Markets slash rate cut bets after US inflation rises to 3.5%

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Traders slashed bets on Federal Reserve interest rate cuts on Wednesday after US inflation surpassed expectations and Joe Biden acknowledged there was “more to do” on fighting price rises.

Bond yields jumped, stocks slid and markets pushed back their forecasts of summer rate cuts after official data showed a 3.5 per cent increase in consumer prices for the year to March.

“Today’s report shows inflation has fallen more than 60 per cent from its peak, but we have more to do to lower costs for hard-working families,” the US president said after the data release.

Wednesday’s figure compared with forecasts of a 3.4 per cent rise. Core inflation also exceeded expectations due to price pressures in services sectors such as healthcare and car insurance.

“You have to take seriously the possibility that the next rate move will be upwards rather than downwards,” former Treasury secretary Larry Summers said, in a sign of the effect of the inflation data on rate expectations.

Talking to Bloomberg, he added that a rate cut in June “would be a dangerous and egregious error”.

The figures are the latest showing the US economy running hotter than predicted, a potential problem for Biden as he seeks to overcome Donald Trump’s polling lead ahead of this year’s election.

Ahead of today’s data, higher-than-expected releases in January and February had already sparked concern among rate-setters that inflation would prove too sticky to enable them to cut rates as soon as expected.

While officials still believe they remain broadly on track to hit their 2 per cent goal, the minutes of the Federal Open Market Committee’s March vote, published on Wednesday afternoon, showed factors ranging from higher oil prices and housing costs to looser financial conditions, posed upside risks to that base case. 

Rate-setters also voiced concern that elevated price pressures “continued to harm households, especially those least able to meet the higher costs of essentials like food, housing and transportation”.

Markets are now betting that rate cuts may not begin until a Fed meeting just after the November 5 vote.

Futures traders lowered their rate cut expectations to price in between one and two quarter-point cuts this year — down from at least six cuts early in January.

Immediately before Wednesday’s data release, markets had anticipated between two and three cuts this year.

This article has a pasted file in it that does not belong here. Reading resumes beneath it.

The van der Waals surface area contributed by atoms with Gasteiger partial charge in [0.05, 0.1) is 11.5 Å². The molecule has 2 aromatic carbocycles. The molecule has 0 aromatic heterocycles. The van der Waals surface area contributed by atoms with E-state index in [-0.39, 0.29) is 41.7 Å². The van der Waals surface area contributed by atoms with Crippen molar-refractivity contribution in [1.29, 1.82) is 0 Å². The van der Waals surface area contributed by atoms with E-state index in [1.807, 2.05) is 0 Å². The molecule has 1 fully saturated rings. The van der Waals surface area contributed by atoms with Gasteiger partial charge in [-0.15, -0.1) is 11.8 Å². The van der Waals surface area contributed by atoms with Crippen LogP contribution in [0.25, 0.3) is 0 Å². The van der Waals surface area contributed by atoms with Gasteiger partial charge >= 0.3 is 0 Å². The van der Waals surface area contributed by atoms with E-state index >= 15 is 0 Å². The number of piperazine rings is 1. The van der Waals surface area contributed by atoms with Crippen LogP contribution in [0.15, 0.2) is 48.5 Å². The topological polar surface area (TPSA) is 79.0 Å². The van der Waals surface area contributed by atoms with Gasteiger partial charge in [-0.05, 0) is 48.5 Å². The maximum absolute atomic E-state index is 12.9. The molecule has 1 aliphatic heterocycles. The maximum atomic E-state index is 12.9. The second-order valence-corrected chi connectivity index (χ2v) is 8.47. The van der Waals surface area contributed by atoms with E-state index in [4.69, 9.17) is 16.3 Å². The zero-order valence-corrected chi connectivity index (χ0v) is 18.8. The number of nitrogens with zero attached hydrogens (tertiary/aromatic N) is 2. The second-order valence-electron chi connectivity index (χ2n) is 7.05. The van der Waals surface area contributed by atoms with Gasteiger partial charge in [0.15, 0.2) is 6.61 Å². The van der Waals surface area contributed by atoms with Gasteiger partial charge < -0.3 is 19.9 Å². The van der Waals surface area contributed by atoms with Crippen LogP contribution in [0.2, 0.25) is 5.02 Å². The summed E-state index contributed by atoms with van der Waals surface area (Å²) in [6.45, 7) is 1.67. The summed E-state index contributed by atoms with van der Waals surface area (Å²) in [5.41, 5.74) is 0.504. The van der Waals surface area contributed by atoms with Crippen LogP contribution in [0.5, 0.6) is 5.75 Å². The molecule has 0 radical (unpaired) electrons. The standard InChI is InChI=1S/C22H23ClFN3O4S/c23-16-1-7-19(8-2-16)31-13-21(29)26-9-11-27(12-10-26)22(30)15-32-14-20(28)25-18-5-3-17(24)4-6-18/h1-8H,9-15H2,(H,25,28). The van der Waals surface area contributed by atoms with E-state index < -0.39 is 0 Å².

Traders had also previously seen a July cut as a near-certainty, but halved their bets on that timing from about 98 per cent to 50 per cent after Wednesday’s report was released.

While the markets still give a very high probability to rate cuts by September, they have not fully priced in a cut until the Fed’s November 6-7 meeting.

The two-year Treasury yield, which moves with interest rate expectations, jumped sharply to stand at 4.97 per cent in late afternoon trade, just off an earlier four-month peak at 4.98 per cent.

The S&P 500 closed down almost 1 per cent with roughly nine in every 10 stocks losing ground.

“Even if the Fed’s policy pivot toward cutting interest rates is still on the table for 2024, recent data have greatly complicated the task of finding the right time for a move that avoids constraining growth while also not prematurely declaring victory against inflation,” said Eswar Prasad, economics professor at Cornell University.

CPI had previously risen to 3.2 per cent in February from 3.1 per cent in January and bumper jobs figures last week led markets to further rein in expectations of Fed rate cuts.

In his response to Wednesday’s figures Biden called on corporations, notably food retailers, “to use record profits to reduce prices”. He also attacked Congressional Republicans, whom he accused of “helping special interests and Big Pharma raise prices”.

The US president told a news conference later on Wednesday that he still believed the Fed would cut rates this year, but said the inflation data released earlier might delay the timing by a month or two beyond his initial expectation.

The Bureau of Labor Statistics said that core inflation, which excludes changes in food and energy costs, remained at 3.8 per cent, the same rate as February. Economists had expected a core rate for March of 3.7 per cent.

The Fed’s own “dot plot” forecasts show rate-setters, as of March, expected to make three cuts this year from the benchmark rate’s current 23-year high of 5.25 per cent to 5.5 per cent.

However, recent remarks from regional Fed presidents have cast doubt on such projections.

While Fed chair Jay Powell still believes in a “base case” that shows inflation drifting down towards the central bank’s 2 per cent goal, others on the FOMC are increasingly concerned that price pressures will prove stickier than expected.

Chicago Fed president Austan Goolsbee has expressed concern that housing inflation will remain too strong, while Dallas chief Lorie Logan has warned of greater “upside risk” to the outlook.

While neither Goolsbee nor Logan has a vote on the FOMC, Atlanta Fed president Raphael Bostic does and has consistently warned that the central bank may struggle to cut more than one time this year.

Additional reporting by Demetri Sevastopulo in Washington

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